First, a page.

The small fund making a big difference for Scottish women

Womens Fund Volunteer Developement board. Shona Blakeley, Judy Russell, Chair fiona MacLeod, Sue Robertson, Caroline Halliday, Kate Broughton and Aline Ewan.
Womens Fund Volunteer Developement board. Shona Blakeley, Judy Russell, Chair fiona MacLeod, Sue Robertson, Caroline Halliday, Kate Broughton and Aline Ewan.
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You probably don’t know it, but you are never more than 50 miles from a woman helped by a unique, almost invisible fund at work in ­Scotland.

That woman may be lonely, ill or scared. She may have little money and be trapped by her lack of choices. Her family life may just not function anymore or she could be trying to get away from violence. She could be all of these things.

The Women’s Fund for Scotland was set up to support­ ­people just like her.

Since it was founded in 2002, More than £1.4 million has flowed into the deep network of grassroots organisations which support women, teenagers, mothers and their children across Scotland. Around 550 grants have been made.

Almost neighbourhood-by-neighbourhood, the fund has supported projects which help women get back on track and overcome the barriers that women are more likely to face than men, such as ill health, depression, low self-esteem and domestic abuse. The fund thinks big but acts small. It concentrates on small grants ranging from just a few hundred pounds up to £2,000, sums which other charities may not get involved with administering.

It is also chiefly run by volunteers, apart from one staffer whose post is funding by an anonymous family donor.

A team of ambassadors, including Edinburgh-based comedian Susie Morrison, also help raise its profile.

Research has found that for every £1 invested in women’s services a “social value” of between £5 and £11 is generated for women, their families and the state.

Board member Gwen Stewart said the fund would just as happily support nine women as it would 90, given the powerful effect small changes can make. She said: “It is not just one person you are helping. It has a huge impact, you are helping their family, their friends and the community.

“If mum’s not in a good place, home life can be tough, people are walking on eggshells and it affects everyone.

“If you can get that woman who needs support into a better place, everything around them is in a better place. These groups we go to are nearly all run by women in communities, helping other women.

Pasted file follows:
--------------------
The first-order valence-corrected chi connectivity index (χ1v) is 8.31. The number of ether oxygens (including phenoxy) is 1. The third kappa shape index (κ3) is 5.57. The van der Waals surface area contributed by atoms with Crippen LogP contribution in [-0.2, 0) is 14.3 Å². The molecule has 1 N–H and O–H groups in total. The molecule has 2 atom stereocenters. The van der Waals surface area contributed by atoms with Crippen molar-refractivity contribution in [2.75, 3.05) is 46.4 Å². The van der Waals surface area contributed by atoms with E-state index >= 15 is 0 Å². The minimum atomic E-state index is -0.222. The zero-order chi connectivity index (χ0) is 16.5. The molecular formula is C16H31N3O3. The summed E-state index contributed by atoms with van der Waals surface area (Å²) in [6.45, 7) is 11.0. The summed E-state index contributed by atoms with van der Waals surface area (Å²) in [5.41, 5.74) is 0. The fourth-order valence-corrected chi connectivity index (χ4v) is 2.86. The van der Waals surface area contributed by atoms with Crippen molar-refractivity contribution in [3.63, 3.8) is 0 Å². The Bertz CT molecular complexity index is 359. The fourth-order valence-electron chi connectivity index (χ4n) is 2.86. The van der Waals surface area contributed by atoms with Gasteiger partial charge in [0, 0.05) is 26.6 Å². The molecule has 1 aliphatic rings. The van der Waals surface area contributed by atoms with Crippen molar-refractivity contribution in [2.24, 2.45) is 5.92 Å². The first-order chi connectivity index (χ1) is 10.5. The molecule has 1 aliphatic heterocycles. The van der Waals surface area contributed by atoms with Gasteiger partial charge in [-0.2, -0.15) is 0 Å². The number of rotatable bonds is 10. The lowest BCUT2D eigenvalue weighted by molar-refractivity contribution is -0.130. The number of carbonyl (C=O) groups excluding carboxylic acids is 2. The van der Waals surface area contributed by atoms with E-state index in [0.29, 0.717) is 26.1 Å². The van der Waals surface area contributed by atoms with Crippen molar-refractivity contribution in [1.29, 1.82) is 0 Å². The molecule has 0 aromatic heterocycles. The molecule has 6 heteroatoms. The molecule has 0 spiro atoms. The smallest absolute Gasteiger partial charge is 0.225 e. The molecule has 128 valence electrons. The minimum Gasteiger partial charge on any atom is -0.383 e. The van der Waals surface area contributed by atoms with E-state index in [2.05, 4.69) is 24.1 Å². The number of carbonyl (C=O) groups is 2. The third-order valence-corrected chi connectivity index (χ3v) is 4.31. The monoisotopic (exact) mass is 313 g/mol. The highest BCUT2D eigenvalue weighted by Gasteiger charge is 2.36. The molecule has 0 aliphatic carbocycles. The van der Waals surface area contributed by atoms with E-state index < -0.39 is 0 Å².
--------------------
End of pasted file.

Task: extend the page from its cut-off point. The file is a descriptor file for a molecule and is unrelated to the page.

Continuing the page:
“Then you get this ripple effect where women who have been helped tend to go on an become volunteers themselves. They want to give back.”

Ms Stewart, a former chartered surveyor from Killearn, Stirlingshire, joined the board in 2015. Early on she visited a drama project for women with mental health issues, which met in a theatre housed in a converted industrial unit in Kilmarnock. She said: “There were nine women there and a lot of them were at the end of the road. They had gone through just about every NHS service there is going but after just a few weeks the woman running the project had them up on the stage, singing away.

“They had done some research before and after the project. By the end, they felt 80, 90, 100 per cent better about different parts of their life. It really was such a success.”

Mrs Stewart added: “A woman who was serving the tea said to me at the end ‘I know you are from the Women’s Fund and I want to say thank you. I wouldn’t be here if it wasn’t for this group’. That left me with a lump in my throat.”

The fund looks for projects that build skills and confidence, improve health and wellbeing, build social networks or help women move on from violence. It received most of its money from the former Scottish Executive but funding stopped in 2012 after ten years. It now primarily raises its own funds.

Recent beneficiaries include Saje Scotland, which helps women move on from domestic abuse; Up-to-Us, which supports under 21-year-olds who have been in care and Home-Start Wigtownshire which gives emotional and practical support to families with children aged under 5.

The Fuse Cafe in Shettleston, Glasgow, has also been able to hold social sessions for girls. Some of the girls have been in care and found it difficult to meet new friends in the past.

Ms Stewart said: “ Seeing all these grassroots organisations has been a real eye opener. Working with the fund has made be open to the plight of other women and the people willing to give their effort and energy to other women.”

l For more information or to apply for funding, visit